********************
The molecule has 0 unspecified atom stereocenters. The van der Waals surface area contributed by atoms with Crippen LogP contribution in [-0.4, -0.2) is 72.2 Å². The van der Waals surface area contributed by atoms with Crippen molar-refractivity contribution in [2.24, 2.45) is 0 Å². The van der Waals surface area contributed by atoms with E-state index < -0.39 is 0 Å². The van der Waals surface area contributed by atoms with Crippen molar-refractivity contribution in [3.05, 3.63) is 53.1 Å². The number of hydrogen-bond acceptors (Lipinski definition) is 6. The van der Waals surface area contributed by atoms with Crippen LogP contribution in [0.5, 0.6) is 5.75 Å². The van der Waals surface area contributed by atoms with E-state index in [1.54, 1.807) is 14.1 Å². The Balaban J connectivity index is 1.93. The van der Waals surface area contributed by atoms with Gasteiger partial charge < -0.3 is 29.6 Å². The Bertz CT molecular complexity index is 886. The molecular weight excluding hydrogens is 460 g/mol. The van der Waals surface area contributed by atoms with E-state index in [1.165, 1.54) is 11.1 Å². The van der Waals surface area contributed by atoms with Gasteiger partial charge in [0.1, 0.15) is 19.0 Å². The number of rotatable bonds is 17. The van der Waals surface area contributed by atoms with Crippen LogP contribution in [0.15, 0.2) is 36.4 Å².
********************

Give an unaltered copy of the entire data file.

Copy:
The molecule has 0 unspecified atom stereocenters. The van der Waals surface area contributed by atoms with Crippen LogP contribution in [-0.4, -0.2) is 72.2 Å². The van der Waals surface area contributed by atoms with Crippen molar-refractivity contribution in [2.24, 2.45) is 0 Å². The van der Waals surface area contributed by atoms with E-state index < -0.39 is 0 Å². The van der Waals surface area contributed by atoms with Crippen molar-refractivity contribution in [3.05, 3.63) is 53.1 Å². The number of hydrogen-bond acceptors (Lipinski definition) is 6. The van der Waals surface area contributed by atoms with Crippen LogP contribution in [0.5, 0.6) is 5.75 Å². The van der Waals surface area contributed by atoms with E-state index in [1.54, 1.807) is 14.1 Å². The Balaban J connectivity index is 1.93. The van der Waals surface area contributed by atoms with Gasteiger partial charge < -0.3 is 29.6 Å². The Bertz CT molecular complexity index is 886. The molecular weight excluding hydrogens is 460 g/mol. The van der Waals surface area contributed by atoms with E-state index in [1.165, 1.54) is 11.1 Å². The van der Waals surface area contributed by atoms with Gasteiger partial charge in [0.1, 0.15) is 19.0 Å². The number of rotatable bonds is 17. The van der Waals surface area contributed by atoms with Crippen LogP contribution in [0.15, 0.2) is 36.4 Å².